Largesse

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University of Chicago Press, Jun 23, 1997 - Art - 211 pages
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In 1990 the Department of Graphic Arts at the Louvre made their holdings available to guest curators for a program called Parti Pris, or "Taking Sides". In this program, major cultural figures outside of the discipline of art history organized exhibitions based on the department's collection. Within its first several years, this novel collaboration produced exhibitions curated by philosopher Jacques Derrida and filmmaker Peter Greenaway.

Jean Starobinski, noted literary critic and intellectual historian from the University of Geneva, was selected as the third curator in the program. In his exhibition and accompanying essay, Starobinski explores the theme of largesse in its broadest sense. Arguing that gift giving and receiving are fundamental human gestures, he examines graphic and textual representations from the offering of the apple to Eve to Salome's gift of the head of John the Baptist, from the giving of laws to the gift of death. Charity, the poetic gift, and the benefits of Fortune all play a role in Starobinski's extended meditation on the act of donation. Lavishly illustrated and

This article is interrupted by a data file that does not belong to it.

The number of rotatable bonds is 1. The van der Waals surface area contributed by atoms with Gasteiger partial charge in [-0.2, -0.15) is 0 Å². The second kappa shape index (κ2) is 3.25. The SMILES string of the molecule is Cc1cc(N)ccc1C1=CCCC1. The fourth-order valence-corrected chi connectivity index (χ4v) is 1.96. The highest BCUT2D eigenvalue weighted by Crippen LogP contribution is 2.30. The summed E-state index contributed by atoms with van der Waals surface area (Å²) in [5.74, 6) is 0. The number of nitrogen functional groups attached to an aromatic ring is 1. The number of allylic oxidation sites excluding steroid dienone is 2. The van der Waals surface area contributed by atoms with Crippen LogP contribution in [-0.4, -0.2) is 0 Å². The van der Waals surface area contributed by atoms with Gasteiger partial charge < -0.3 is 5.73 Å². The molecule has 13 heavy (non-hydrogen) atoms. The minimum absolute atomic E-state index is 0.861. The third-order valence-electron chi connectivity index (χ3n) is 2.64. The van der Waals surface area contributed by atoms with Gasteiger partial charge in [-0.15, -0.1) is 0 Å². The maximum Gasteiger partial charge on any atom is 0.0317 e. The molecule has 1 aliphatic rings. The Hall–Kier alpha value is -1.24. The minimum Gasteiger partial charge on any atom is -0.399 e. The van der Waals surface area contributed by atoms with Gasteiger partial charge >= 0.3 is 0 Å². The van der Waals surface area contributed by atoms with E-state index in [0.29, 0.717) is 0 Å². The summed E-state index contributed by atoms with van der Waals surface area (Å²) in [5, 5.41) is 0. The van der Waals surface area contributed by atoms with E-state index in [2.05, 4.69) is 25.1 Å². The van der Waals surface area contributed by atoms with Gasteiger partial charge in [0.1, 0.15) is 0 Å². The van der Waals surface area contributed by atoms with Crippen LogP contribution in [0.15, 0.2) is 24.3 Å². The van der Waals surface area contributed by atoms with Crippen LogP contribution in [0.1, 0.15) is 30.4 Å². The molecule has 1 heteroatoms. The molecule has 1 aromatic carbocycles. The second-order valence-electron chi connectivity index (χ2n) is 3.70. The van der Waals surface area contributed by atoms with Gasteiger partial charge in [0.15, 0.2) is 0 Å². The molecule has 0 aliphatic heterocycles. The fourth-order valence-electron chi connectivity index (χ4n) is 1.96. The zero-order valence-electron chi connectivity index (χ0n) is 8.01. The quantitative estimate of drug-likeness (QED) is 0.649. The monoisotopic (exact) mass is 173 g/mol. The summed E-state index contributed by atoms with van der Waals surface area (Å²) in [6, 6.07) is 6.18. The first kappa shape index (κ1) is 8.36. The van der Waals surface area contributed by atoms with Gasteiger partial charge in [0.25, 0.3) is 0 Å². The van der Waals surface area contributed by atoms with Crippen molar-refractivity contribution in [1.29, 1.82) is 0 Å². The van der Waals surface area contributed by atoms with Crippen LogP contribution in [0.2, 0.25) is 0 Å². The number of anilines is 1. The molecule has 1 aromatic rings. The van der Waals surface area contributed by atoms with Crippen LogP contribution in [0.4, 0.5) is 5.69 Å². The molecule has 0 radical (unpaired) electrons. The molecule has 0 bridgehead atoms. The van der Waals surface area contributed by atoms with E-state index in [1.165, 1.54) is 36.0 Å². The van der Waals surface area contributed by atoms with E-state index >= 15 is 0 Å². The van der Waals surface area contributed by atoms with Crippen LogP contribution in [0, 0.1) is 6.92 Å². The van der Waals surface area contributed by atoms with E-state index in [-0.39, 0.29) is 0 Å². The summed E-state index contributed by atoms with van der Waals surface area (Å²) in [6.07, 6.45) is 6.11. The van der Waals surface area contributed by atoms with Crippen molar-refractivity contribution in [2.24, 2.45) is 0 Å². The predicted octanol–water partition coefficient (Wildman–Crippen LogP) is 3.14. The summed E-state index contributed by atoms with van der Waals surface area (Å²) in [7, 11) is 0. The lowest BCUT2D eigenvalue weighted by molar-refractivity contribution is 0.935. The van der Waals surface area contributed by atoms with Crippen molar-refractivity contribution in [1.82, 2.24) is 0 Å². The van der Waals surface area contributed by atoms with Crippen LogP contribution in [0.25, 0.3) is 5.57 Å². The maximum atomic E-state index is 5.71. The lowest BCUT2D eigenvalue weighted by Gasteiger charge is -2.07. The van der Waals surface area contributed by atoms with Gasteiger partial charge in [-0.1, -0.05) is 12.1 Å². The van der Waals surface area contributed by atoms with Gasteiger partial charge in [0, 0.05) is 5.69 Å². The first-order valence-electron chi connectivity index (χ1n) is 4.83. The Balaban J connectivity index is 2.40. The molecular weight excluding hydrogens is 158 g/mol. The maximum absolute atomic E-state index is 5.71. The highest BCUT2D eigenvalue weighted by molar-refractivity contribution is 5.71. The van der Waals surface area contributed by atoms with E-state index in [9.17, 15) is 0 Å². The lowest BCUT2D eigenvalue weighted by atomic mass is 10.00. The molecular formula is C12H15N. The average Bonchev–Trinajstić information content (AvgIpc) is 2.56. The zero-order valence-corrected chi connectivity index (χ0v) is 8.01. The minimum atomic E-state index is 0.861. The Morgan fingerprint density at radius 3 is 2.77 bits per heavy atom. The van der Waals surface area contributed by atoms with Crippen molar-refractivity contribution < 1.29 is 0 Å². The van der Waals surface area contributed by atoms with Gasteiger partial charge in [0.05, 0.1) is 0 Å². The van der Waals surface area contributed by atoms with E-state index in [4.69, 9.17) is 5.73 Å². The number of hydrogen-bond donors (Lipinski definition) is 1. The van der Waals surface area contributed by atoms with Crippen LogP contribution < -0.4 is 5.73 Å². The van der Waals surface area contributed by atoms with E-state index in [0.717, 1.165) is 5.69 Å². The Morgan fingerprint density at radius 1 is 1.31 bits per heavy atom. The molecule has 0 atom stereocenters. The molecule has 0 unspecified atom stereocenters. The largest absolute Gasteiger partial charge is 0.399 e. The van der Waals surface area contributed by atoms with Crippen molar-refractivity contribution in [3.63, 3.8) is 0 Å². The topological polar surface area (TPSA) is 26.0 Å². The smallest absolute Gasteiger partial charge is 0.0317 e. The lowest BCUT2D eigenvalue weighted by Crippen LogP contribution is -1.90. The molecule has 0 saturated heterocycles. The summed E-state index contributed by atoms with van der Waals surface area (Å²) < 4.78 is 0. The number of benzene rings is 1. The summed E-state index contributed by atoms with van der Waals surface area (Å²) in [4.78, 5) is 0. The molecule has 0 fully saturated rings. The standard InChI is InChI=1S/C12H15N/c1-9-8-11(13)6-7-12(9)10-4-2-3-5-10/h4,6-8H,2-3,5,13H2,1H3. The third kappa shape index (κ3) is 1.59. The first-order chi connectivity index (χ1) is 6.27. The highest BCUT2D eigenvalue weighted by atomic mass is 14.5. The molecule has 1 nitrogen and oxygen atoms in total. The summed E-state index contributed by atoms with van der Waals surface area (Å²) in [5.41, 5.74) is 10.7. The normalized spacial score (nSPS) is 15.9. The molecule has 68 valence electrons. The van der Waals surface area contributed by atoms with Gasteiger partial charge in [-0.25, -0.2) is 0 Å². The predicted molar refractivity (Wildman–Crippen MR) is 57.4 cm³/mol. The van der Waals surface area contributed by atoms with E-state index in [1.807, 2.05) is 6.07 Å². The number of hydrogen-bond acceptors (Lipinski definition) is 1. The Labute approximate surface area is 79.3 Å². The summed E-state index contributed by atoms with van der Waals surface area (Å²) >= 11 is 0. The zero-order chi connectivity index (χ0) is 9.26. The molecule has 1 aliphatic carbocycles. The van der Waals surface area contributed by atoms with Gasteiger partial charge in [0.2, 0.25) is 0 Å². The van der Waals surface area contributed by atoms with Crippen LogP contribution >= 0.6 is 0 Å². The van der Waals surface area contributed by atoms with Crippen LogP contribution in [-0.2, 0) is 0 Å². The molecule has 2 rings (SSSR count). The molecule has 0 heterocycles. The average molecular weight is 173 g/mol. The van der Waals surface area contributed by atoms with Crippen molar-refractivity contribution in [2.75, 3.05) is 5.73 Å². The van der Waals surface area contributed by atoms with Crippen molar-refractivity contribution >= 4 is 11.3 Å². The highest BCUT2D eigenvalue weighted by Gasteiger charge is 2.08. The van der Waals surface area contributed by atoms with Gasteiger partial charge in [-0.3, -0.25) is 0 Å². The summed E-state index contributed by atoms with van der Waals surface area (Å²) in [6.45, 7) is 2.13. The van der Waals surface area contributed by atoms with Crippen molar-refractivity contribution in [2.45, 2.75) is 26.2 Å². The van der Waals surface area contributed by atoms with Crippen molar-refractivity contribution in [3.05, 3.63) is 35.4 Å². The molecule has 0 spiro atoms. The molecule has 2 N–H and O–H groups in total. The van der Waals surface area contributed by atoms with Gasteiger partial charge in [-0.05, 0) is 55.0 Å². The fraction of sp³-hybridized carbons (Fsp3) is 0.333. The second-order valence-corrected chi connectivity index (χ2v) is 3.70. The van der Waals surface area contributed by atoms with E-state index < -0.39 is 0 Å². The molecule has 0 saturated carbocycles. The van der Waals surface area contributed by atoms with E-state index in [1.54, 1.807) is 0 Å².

dazzling in its scope and imagination, Largesse is an exemplar of the rich intellectual work that can result from crossing disciplinary boundaries and considering history as a dense network of themes and allusions.

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About the author (1997)

Jean Starobinski is Professor of the History of Ideas and French Literature at the University of Geneva. His books in English include Blessings in Disguise: Or, the Morality of Evil; The Invention of Liberty, 1700-1789; Montaigne in Motion; Revolution in Fashion: European Clothing, 1715-1815; Jean-Jacques Rousseau: Transparency and Obstruction; A History of Medicine; and The Living Eye.

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